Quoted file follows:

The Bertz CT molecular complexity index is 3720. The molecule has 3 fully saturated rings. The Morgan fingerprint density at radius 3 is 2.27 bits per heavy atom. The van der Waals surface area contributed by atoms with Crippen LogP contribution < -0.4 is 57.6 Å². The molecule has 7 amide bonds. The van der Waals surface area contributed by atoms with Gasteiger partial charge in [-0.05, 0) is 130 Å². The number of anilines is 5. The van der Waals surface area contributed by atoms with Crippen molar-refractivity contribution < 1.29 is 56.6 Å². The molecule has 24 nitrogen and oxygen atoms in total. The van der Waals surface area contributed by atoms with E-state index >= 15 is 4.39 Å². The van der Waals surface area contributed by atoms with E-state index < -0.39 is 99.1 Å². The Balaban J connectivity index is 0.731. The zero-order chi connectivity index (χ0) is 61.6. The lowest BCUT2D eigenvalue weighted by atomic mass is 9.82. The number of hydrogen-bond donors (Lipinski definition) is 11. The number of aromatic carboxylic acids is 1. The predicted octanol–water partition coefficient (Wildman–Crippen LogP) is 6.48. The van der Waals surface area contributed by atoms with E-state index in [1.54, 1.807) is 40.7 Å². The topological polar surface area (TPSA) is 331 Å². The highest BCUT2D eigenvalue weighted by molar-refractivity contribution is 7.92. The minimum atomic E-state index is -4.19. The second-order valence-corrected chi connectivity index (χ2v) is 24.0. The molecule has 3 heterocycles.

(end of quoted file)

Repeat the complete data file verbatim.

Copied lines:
The Bertz CT molecular complexity index is 3720. The molecule has 3 fully saturated rings. The Morgan fingerprint density at radius 3 is 2.27 bits per heavy atom. The van der Waals surface area contributed by atoms with Crippen LogP contribution < -0.4 is 57.6 Å². The molecule has 7 amide bonds. The van der Waals surface area contributed by atoms with Gasteiger partial charge in [-0.05, 0) is 130 Å². The number of anilines is 5. The van der Waals surface area contributed by atoms with Crippen molar-refractivity contribution < 1.29 is 56.6 Å². The molecule has 24 nitrogen and oxygen atoms in total. The van der Waals surface area contributed by atoms with E-state index >= 15 is 4.39 Å². The van der Waals surface area contributed by atoms with E-state index < -0.39 is 99.1 Å². The Balaban J connectivity index is 0.731. The zero-order chi connectivity index (χ0) is 61.6. The lowest BCUT2D eigenvalue weighted by atomic mass is 9.82. The number of hydrogen-bond donors (Lipinski definition) is 11. The number of aromatic carboxylic acids is 1. The predicted octanol–water partition coefficient (Wildman–Crippen LogP) is 6.48. The van der Waals surface area contributed by atoms with E-state index in [1.54, 1.807) is 40.7 Å². The topological polar surface area (TPSA) is 331 Å². The highest BCUT2D eigenvalue weighted by molar-refractivity contribution is 7.92. The minimum atomic E-state index is -4.19. The second-order valence-corrected chi connectivity index (χ2v) is 24.0. The molecule has 3 heterocycles.